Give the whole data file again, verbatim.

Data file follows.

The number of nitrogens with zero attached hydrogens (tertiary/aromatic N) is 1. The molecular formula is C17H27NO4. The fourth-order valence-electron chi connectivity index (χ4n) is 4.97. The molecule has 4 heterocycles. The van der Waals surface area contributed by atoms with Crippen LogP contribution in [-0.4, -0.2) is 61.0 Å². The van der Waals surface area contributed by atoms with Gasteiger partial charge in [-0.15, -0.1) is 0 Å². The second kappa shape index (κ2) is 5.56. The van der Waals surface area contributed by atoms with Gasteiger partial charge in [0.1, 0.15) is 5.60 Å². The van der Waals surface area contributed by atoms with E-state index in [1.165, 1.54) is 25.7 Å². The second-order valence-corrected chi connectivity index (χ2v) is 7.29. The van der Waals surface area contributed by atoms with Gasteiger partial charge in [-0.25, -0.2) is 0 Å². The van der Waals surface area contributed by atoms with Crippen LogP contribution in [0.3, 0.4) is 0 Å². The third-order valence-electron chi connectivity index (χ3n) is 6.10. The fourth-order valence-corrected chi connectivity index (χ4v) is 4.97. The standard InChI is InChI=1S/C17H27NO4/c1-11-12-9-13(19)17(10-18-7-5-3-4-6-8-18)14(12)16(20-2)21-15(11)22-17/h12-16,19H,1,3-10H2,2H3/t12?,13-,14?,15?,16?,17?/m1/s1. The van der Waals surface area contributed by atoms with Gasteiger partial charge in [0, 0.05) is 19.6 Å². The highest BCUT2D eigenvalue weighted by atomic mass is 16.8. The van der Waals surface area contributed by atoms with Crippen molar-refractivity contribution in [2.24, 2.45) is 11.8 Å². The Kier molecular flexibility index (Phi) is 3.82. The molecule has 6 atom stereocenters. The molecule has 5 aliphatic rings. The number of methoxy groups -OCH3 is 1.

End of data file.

The number of nitrogens with zero attached hydrogens (tertiary/aromatic N) is 1. The molecular formula is C17H27NO4. The fourth-order valence-electron chi connectivity index (χ4n) is 4.97. The molecule has 4 heterocycles. The van der Waals surface area contributed by atoms with Crippen LogP contribution in [-0.4, -0.2) is 61.0 Å². The van der Waals surface area contributed by atoms with Gasteiger partial charge in [-0.15, -0.1) is 0 Å². The second kappa shape index (κ2) is 5.56. The van der Waals surface area contributed by atoms with Gasteiger partial charge in [0.1, 0.15) is 5.60 Å². The van der Waals surface area contributed by atoms with E-state index in [1.165, 1.54) is 25.7 Å². The second-order valence-corrected chi connectivity index (χ2v) is 7.29. The van der Waals surface area contributed by atoms with Gasteiger partial charge in [-0.25, -0.2) is 0 Å². The van der Waals surface area contributed by atoms with Crippen LogP contribution in [0.3, 0.4) is 0 Å². The third-order valence-electron chi connectivity index (χ3n) is 6.10. The fourth-order valence-corrected chi connectivity index (χ4v) is 4.97. The standard InChI is InChI=1S/C17H27NO4/c1-11-12-9-13(19)17(10-18-7-5-3-4-6-8-18)14(12)16(20-2)21-15(11)22-17/h12-16,19H,1,3-10H2,2H3/t12?,13-,14?,15?,16?,17?/m1/s1. The van der Waals surface area contributed by atoms with Gasteiger partial charge in [0, 0.05) is 19.6 Å². The highest BCUT2D eigenvalue weighted by atomic mass is 16.8. The van der Waals surface area contributed by atoms with Crippen molar-refractivity contribution in [2.24, 2.45) is 11.8 Å². The Kier molecular flexibility index (Phi) is 3.82. The molecule has 6 atom stereocenters. The molecule has 5 aliphatic rings. The number of methoxy groups -OCH3 is 1.